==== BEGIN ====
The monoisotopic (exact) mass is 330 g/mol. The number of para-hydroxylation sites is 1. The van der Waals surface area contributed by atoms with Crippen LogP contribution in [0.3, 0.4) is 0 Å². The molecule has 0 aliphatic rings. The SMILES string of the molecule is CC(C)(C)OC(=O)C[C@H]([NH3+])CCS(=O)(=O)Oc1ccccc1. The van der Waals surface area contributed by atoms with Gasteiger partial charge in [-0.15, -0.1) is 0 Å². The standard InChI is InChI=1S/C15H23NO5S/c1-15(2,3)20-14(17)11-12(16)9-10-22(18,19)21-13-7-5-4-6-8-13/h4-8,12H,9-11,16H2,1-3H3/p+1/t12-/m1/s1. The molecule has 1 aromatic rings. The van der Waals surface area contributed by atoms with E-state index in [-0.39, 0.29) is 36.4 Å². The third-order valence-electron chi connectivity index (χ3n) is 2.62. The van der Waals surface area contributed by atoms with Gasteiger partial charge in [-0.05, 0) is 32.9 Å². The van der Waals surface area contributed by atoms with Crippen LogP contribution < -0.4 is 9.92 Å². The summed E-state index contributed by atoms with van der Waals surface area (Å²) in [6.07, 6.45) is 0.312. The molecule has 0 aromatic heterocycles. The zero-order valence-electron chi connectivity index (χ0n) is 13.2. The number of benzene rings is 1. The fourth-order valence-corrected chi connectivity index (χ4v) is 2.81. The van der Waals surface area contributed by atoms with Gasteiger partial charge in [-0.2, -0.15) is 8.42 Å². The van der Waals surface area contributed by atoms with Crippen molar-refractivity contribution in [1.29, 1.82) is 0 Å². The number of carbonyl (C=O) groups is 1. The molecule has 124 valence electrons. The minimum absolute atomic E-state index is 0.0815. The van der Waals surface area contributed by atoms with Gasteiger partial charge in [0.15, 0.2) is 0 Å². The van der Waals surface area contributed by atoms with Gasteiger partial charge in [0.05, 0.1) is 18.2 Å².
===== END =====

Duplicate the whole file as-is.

The monoisotopic (exact) mass is 330 g/mol. The number of para-hydroxylation sites is 1. The van der Waals surface area contributed by atoms with Crippen LogP contribution in [0.3, 0.4) is 0 Å². The molecule has 0 aliphatic rings. The SMILES string of the molecule is CC(C)(C)OC(=O)C[C@H]([NH3+])CCS(=O)(=O)Oc1ccccc1. The van der Waals surface area contributed by atoms with Gasteiger partial charge in [-0.15, -0.1) is 0 Å². The standard InChI is InChI=1S/C15H23NO5S/c1-15(2,3)20-14(17)11-12(16)9-10-22(18,19)21-13-7-5-4-6-8-13/h4-8,12H,9-11,16H2,1-3H3/p+1/t12-/m1/s1. The molecule has 1 aromatic rings. The van der Waals surface area contributed by atoms with E-state index in [-0.39, 0.29) is 36.4 Å². The third-order valence-electron chi connectivity index (χ3n) is 2.62. The van der Waals surface area contributed by atoms with Gasteiger partial charge in [-0.05, 0) is 32.9 Å². The van der Waals surface area contributed by atoms with Crippen LogP contribution < -0.4 is 9.92 Å². The summed E-state index contributed by atoms with van der Waals surface area (Å²) in [6.07, 6.45) is 0.312. The molecule has 0 aromatic heterocycles. The zero-order valence-electron chi connectivity index (χ0n) is 13.2. The number of benzene rings is 1. The fourth-order valence-corrected chi connectivity index (χ4v) is 2.81. The van der Waals surface area contributed by atoms with Gasteiger partial charge in [-0.2, -0.15) is 8.42 Å². The van der Waals surface area contributed by atoms with Crippen molar-refractivity contribution in [1.29, 1.82) is 0 Å². The number of carbonyl (C=O) groups is 1. The molecule has 124 valence electrons. The minimum absolute atomic E-state index is 0.0815. The van der Waals surface area contributed by atoms with Gasteiger partial charge in [0.15, 0.2) is 0 Å². The van der Waals surface area contributed by atoms with Gasteiger partial charge in [0.05, 0.1) is 18.2 Å².